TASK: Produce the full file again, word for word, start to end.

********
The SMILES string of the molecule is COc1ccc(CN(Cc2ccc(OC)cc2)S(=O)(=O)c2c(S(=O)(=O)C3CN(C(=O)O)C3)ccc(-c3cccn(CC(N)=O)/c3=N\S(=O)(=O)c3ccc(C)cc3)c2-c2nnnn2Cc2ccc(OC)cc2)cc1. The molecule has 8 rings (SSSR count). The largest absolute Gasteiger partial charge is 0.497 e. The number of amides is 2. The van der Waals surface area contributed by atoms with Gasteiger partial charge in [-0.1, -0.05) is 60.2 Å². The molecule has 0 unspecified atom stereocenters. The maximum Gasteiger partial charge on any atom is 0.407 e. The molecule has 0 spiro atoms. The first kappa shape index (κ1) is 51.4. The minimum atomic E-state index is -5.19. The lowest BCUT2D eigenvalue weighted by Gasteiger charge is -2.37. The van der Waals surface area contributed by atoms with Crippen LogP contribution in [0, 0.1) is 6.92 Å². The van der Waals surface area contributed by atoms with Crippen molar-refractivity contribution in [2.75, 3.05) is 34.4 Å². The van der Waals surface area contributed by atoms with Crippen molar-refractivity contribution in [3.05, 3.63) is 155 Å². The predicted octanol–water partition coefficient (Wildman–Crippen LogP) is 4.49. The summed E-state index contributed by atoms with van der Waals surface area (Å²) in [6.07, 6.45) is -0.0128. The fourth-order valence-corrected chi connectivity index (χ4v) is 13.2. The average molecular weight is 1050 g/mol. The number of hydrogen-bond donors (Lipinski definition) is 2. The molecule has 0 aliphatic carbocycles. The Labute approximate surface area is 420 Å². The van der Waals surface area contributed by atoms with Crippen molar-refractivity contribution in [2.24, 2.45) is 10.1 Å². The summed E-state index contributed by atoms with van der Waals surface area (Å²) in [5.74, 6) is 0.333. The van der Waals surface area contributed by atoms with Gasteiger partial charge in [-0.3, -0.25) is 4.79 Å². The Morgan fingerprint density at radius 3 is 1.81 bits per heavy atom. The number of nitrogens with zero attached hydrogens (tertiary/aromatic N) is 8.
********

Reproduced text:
The SMILES string of the molecule is COc1ccc(CN(Cc2ccc(OC)cc2)S(=O)(=O)c2c(S(=O)(=O)C3CN(C(=O)O)C3)ccc(-c3cccn(CC(N)=O)/c3=N\S(=O)(=O)c3ccc(C)cc3)c2-c2nnnn2Cc2ccc(OC)cc2)cc1. The molecule has 8 rings (SSSR count). The largest absolute Gasteiger partial charge is 0.497 e. The number of amides is 2. The van der Waals surface area contributed by atoms with Gasteiger partial charge in [-0.1, -0.05) is 60.2 Å². The molecule has 0 unspecified atom stereocenters. The maximum Gasteiger partial charge on any atom is 0.407 e. The molecule has 0 spiro atoms. The first kappa shape index (κ1) is 51.4. The minimum atomic E-state index is -5.19. The lowest BCUT2D eigenvalue weighted by Gasteiger charge is -2.37. The van der Waals surface area contributed by atoms with Crippen LogP contribution in [0, 0.1) is 6.92 Å². The van der Waals surface area contributed by atoms with Crippen molar-refractivity contribution in [2.75, 3.05) is 34.4 Å². The van der Waals surface area contributed by atoms with Crippen molar-refractivity contribution in [3.05, 3.63) is 155 Å². The predicted octanol–water partition coefficient (Wildman–Crippen LogP) is 4.49. The summed E-state index contributed by atoms with van der Waals surface area (Å²) in [6.07, 6.45) is -0.0128. The fourth-order valence-corrected chi connectivity index (χ4v) is 13.2. The average molecular weight is 1050 g/mol. The number of hydrogen-bond donors (Lipinski definition) is 2. The molecule has 0 aliphatic carbocycles. The Labute approximate surface area is 420 Å². The van der Waals surface area contributed by atoms with Crippen molar-refractivity contribution in [2.24, 2.45) is 10.1 Å². The summed E-state index contributed by atoms with van der Waals surface area (Å²) in [5.74, 6) is 0.333. The van der Waals surface area contributed by atoms with Gasteiger partial charge in [-0.3, -0.25) is 4.79 Å². The Morgan fingerprint density at radius 3 is 1.81 bits per heavy atom. The number of nitrogens with zero attached hydrogens (tertiary/aromatic N) is 8.